Non-Native actions have an impact too

Jared Milne
3 min readJun 1, 2016
Louis Riel ca. 1879–1885 (Library and Archives Canada, MIKAN 3190239), Big Bear, 1885 (Library and Archives Canada, MIKAN 3192597), Poundmaker, 1885 (Library and Archives Canada, MIKAN 3241485)

Indigenous issues have been all over the news, from the Attawapiskat crisis to the Truth and Reconciliation Commission. There’s also the familiar calls for Indigenous people to “just get over it,” abandon their reserves and move to the cities.

This is just the latest example of a trend that repeats itself in Canadian history, of Indigenous people in Canada expected to be the only ones to take any responsibility for change, and accept all the responsibility for the problems that have come up. Apparently, it’s never the fault of the government or non-Native Canadians.

One of the most notable examples was in the Northwest Resistance of 1885. Leaders like Louis Riel, Big Bear and Poundmaker were tried and convicted for all the violence that had broken out, even when they tried to stop it. For some reason, nobody stopped to consider that Ottawa’s incompetence in living up to its treaty promises, had anything to do with inciting the resistance.

It was also apparently the fault of the Indigenous peoples that they and their communities were wracked with substance abuse, self-hate and dysfunction. Nobody stopped to think of whether generations of having every aspect of their lives controlled by government agents, being forcibly dragged off to the abuse and misery of residential school, unable to leave the reserves without permission, having reserve lands unilaterally stolen from them, or being forced to pick up their entire lives because the reserve was relocated, might have played a part.

No, it was the Indigenous peoples’ own fault that they had parenting problems that led the government to initiate the “Sixties Scoop” that took so many Indigenous children away from their families and put them with white ones. It apparently was the kids’ fault that they were confused and uncertain about their identities. The trauma resulting from being seized apparently didn’t have anything to do with the problems they experienced later.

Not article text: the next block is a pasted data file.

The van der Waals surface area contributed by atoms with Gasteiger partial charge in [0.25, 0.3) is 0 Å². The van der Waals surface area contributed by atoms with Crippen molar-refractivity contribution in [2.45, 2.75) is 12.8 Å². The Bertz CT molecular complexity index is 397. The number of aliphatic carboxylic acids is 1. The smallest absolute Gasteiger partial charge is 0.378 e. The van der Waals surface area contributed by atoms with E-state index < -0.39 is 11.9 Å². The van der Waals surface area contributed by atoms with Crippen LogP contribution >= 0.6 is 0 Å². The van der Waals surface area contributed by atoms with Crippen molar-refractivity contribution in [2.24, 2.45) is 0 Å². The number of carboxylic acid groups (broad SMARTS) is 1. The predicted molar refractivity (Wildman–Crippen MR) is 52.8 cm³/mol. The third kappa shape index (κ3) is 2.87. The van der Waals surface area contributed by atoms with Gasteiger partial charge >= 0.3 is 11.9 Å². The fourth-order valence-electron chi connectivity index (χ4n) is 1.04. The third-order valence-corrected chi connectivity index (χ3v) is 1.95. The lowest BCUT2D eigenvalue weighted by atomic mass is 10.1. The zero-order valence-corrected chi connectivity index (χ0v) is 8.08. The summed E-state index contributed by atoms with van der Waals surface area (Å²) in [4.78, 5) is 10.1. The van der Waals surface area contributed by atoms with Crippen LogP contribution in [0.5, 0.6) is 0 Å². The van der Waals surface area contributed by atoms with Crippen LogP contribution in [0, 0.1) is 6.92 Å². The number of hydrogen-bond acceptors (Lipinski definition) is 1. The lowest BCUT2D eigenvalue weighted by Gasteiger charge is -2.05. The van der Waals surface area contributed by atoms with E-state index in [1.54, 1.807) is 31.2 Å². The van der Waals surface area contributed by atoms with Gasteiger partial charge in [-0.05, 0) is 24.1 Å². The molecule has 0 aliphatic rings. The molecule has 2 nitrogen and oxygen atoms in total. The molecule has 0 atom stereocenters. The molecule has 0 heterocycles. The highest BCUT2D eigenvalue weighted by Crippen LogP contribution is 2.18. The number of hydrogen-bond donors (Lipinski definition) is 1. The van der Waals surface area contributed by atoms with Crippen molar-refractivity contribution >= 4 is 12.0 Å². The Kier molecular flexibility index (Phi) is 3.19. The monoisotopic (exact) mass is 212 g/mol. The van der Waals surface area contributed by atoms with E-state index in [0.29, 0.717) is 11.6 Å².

Similarly, Indigenous confrontations like the ones at Oka, Ipperwash or Gustafsen Lake, were all apparently the fault of the Indigenous peoples, too. It apparently didn’t matter that non-Natives kept trying to ruin places that were sacred to the Indigenous communities, and that the non-Natives ignored the indigenous communities’ repeated complaints and efforts to get them to listen.

Even when Indigenous people actually move to the cities, it’s their fault that they’re murdered, like Tina Fontaine in Manitoba or Neil Stonechild in Saskatoon. The poverty that they face is apparently all their fault, too. Apparently, nothing past or present non-Native peoples do has anything to do with it.

Many non-Native Canadians are always ready to criticize the corruption and mismanagement of band council funds, but when the Parliamentary Budget Office has to take the former Harper government to court to get the information it needs to do its job (as chronicled by Brent Rathgeber in his book Irresponsible Government: The Decline of Parliamentary Democracy in Canada), and says that the current Trudeau government is even less transparent in how it spends money, the critics seem to be a lot quieter.

Despite all this, many non-Native Canadians seem to think that Indigenous Canadians are the only ones who have to change at all. No one ever seems to think that these non-Native actions, which affect many people still alive today, ever have anything to do with the problems.

Could it be that maybe, just maybe, they’re wrong?

Originally published at on June 1, 2016.



Jared Milne

Passionately devoted to Canadian unity. Fascinated by Canadian politics and history. Striving to understand the mysteries of Canada. Publishes every few weeks.